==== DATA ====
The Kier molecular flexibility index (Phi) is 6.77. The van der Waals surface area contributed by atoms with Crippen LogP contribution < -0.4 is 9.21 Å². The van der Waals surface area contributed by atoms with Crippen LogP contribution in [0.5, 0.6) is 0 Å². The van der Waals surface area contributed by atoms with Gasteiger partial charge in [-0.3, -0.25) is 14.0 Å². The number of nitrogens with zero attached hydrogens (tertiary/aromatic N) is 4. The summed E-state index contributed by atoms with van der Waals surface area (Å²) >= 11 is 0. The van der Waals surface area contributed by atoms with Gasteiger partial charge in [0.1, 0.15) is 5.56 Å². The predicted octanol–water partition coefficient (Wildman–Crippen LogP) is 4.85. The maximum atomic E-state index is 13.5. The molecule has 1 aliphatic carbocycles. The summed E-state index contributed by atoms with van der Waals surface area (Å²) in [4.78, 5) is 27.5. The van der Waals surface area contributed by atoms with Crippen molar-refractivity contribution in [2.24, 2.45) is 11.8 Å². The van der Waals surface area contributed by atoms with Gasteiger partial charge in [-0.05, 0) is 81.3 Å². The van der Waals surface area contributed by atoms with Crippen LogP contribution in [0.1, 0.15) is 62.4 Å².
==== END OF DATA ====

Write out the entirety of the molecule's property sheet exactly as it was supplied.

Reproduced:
The Kier molecular flexibility index (Phi) is 6.77. The van der Waals surface area contributed by atoms with Crippen LogP contribution < -0.4 is 9.21 Å². The van der Waals surface area contributed by atoms with Crippen LogP contribution in [0.5, 0.6) is 0 Å². The van der Waals surface area contributed by atoms with Gasteiger partial charge in [-0.3, -0.25) is 14.0 Å². The number of nitrogens with zero attached hydrogens (tertiary/aromatic N) is 4. The summed E-state index contributed by atoms with van der Waals surface area (Å²) >= 11 is 0. The van der Waals surface area contributed by atoms with Gasteiger partial charge in [0.1, 0.15) is 5.56 Å². The predicted octanol–water partition coefficient (Wildman–Crippen LogP) is 4.85. The maximum atomic E-state index is 13.5. The molecule has 1 aliphatic carbocycles. The summed E-state index contributed by atoms with van der Waals surface area (Å²) in [4.78, 5) is 27.5. The van der Waals surface area contributed by atoms with Crippen molar-refractivity contribution in [2.24, 2.45) is 11.8 Å². The van der Waals surface area contributed by atoms with Gasteiger partial charge in [-0.05, 0) is 81.3 Å². The van der Waals surface area contributed by atoms with Crippen LogP contribution in [0.1, 0.15) is 62.4 Å².